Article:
“…in truth, dreidel is not Jewish in origin. Rather, dreidel is really the rather old game of teetotum”

According to at least one source, the custom of playing dreidel was actually started in the time of the Maccabis. They say that in an effort to circumvent the Greek decree against studying the Torah, children and their teacher would have a dreidel handy to start playing in case the Greeks came upon them studying the Torah. They would claim they were not studying instead they were just playing dreidel.

Despite all of these explanations, in truth, dreidel is not Jewish in origin. Rather, dreidel is really the rather old game of teetotum. Teetotum, which uses a top with four sides and four letters is one and the same with dreidel. The letters that appear on the dreidel are really just the Hebrew letters that appear on a German or Yiddish teetotum, G, H, N, S. G= ganz (all), H halb (half), N nischt (nothing) and S schict (put). Teetotum dates back to at least the 16th century long before we have any Jewish allusions to dreidel (it was originally totum or top, but became TEEtotum due to the use of T for take all, on the top). The well-known depiction of children’s games done by Brueghel in 16th century includes Teetotum(see here and here for the complete painting). The earliest Jewish mention of dreidel or the significance of it dates to the late 18th century.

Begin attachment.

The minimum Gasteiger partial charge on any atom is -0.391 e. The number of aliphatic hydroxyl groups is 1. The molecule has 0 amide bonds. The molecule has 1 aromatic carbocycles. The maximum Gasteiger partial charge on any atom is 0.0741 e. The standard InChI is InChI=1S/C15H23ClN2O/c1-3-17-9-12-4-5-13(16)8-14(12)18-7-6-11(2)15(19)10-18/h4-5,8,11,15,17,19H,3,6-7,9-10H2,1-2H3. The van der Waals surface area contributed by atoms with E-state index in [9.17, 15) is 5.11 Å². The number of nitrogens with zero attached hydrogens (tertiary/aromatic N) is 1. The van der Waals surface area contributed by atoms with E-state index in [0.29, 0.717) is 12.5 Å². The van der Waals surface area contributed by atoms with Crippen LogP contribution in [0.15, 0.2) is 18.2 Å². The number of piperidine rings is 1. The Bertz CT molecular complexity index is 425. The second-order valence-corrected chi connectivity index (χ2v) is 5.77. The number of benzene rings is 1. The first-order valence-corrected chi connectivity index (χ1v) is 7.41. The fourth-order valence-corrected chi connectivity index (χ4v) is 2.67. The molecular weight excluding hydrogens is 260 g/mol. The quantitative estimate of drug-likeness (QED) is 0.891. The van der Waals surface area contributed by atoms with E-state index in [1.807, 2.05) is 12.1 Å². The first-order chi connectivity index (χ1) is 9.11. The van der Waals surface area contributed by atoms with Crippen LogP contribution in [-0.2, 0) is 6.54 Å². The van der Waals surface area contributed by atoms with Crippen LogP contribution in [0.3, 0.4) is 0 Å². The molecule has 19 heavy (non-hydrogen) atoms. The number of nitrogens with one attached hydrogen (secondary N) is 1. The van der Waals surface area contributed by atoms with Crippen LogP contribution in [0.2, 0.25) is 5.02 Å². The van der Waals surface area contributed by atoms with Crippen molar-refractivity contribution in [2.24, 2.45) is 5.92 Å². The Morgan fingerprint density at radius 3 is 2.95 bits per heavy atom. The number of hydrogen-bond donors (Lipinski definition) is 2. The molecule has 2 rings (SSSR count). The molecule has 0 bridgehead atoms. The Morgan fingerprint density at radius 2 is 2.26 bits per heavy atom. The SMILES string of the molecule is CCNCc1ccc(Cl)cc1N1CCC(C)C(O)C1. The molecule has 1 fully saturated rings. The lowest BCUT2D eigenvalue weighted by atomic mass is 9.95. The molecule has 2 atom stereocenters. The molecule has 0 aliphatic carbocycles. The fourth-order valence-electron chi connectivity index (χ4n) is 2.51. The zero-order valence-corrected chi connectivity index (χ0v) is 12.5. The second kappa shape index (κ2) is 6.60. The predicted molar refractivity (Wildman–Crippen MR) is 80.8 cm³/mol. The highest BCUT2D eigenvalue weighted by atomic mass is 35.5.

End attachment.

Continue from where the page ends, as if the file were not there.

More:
The story connecting dreidel to the ruse of the Maccabis was first published in the book Minhagi Yeshurun, which was first published in 1890 (the name was changed to Otzar Kol Minhagi Yeshurin in the third edition, which is available online here from Hebrewbooks.org. The author included a nice picture of himself at the beginning, although he was a Rabbi in Pittsburgh at the turn of the twentieth century, he is holding a quill pen.) His source is a contemporary of his. [As an aside, although his explanation of dreidel is well-known, he offers a similar explanation for playing cards on Chanukah, i.e. that the Maccabis did so. However, that one is not nearly as well known.]

Dan Rabinowitz, “Chanukah Customs and Sources”, The Seforim Blog (25 December 2005) [http://seforim.blogspot.com/2005/12/chanukah-customs-and-sources.html]